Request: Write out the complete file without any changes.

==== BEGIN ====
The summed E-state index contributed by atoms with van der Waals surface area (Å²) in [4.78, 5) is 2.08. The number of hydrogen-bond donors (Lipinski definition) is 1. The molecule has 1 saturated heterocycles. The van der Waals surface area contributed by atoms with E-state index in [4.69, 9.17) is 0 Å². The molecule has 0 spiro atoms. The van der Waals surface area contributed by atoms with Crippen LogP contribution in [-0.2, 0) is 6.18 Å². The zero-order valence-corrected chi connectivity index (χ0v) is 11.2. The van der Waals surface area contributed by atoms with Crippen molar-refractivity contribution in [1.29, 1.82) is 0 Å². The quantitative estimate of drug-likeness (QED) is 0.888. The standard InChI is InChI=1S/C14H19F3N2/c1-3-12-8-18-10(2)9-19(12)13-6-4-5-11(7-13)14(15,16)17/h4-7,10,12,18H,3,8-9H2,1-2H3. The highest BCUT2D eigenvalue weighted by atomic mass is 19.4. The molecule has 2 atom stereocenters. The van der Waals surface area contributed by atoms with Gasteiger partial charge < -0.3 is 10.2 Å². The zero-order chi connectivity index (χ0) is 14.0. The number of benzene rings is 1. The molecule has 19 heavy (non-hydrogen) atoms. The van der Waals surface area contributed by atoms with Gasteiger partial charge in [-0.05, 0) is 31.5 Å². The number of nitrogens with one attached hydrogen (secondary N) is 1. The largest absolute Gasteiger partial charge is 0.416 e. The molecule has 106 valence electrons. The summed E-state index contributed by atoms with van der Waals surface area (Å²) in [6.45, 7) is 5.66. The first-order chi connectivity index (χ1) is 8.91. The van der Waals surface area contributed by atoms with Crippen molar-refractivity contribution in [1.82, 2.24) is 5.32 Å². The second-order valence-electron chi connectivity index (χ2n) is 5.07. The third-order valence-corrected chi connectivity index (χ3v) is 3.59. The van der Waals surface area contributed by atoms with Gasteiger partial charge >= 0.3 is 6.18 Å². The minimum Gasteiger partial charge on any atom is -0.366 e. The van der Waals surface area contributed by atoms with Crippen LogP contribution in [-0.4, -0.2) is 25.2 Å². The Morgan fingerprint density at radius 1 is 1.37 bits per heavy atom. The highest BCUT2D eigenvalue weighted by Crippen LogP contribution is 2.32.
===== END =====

The summed E-state index contributed by atoms with van der Waals surface area (Å²) in [4.78, 5) is 2.08. The number of hydrogen-bond donors (Lipinski definition) is 1. The molecule has 1 saturated heterocycles. The van der Waals surface area contributed by atoms with E-state index in [4.69, 9.17) is 0 Å². The molecule has 0 spiro atoms. The van der Waals surface area contributed by atoms with Crippen LogP contribution in [-0.2, 0) is 6.18 Å². The zero-order valence-corrected chi connectivity index (χ0v) is 11.2. The van der Waals surface area contributed by atoms with Crippen molar-refractivity contribution in [1.29, 1.82) is 0 Å². The quantitative estimate of drug-likeness (QED) is 0.888. The standard InChI is InChI=1S/C14H19F3N2/c1-3-12-8-18-10(2)9-19(12)13-6-4-5-11(7-13)14(15,16)17/h4-7,10,12,18H,3,8-9H2,1-2H3. The highest BCUT2D eigenvalue weighted by atomic mass is 19.4. The molecule has 2 atom stereocenters. The van der Waals surface area contributed by atoms with Gasteiger partial charge < -0.3 is 10.2 Å². The zero-order chi connectivity index (χ0) is 14.0. The number of benzene rings is 1. The molecule has 19 heavy (non-hydrogen) atoms. The van der Waals surface area contributed by atoms with Gasteiger partial charge in [-0.05, 0) is 31.5 Å². The number of nitrogens with one attached hydrogen (secondary N) is 1. The largest absolute Gasteiger partial charge is 0.416 e. The molecule has 106 valence electrons. The summed E-state index contributed by atoms with van der Waals surface area (Å²) in [6.45, 7) is 5.66. The first-order chi connectivity index (χ1) is 8.91. The van der Waals surface area contributed by atoms with Crippen molar-refractivity contribution in [1.82, 2.24) is 5.32 Å². The second-order valence-electron chi connectivity index (χ2n) is 5.07. The third-order valence-corrected chi connectivity index (χ3v) is 3.59. The van der Waals surface area contributed by atoms with Gasteiger partial charge >= 0.3 is 6.18 Å². The minimum Gasteiger partial charge on any atom is -0.366 e. The van der Waals surface area contributed by atoms with Crippen LogP contribution in [-0.4, -0.2) is 25.2 Å². The Morgan fingerprint density at radius 1 is 1.37 bits per heavy atom. The highest BCUT2D eigenvalue weighted by Crippen LogP contribution is 2.32.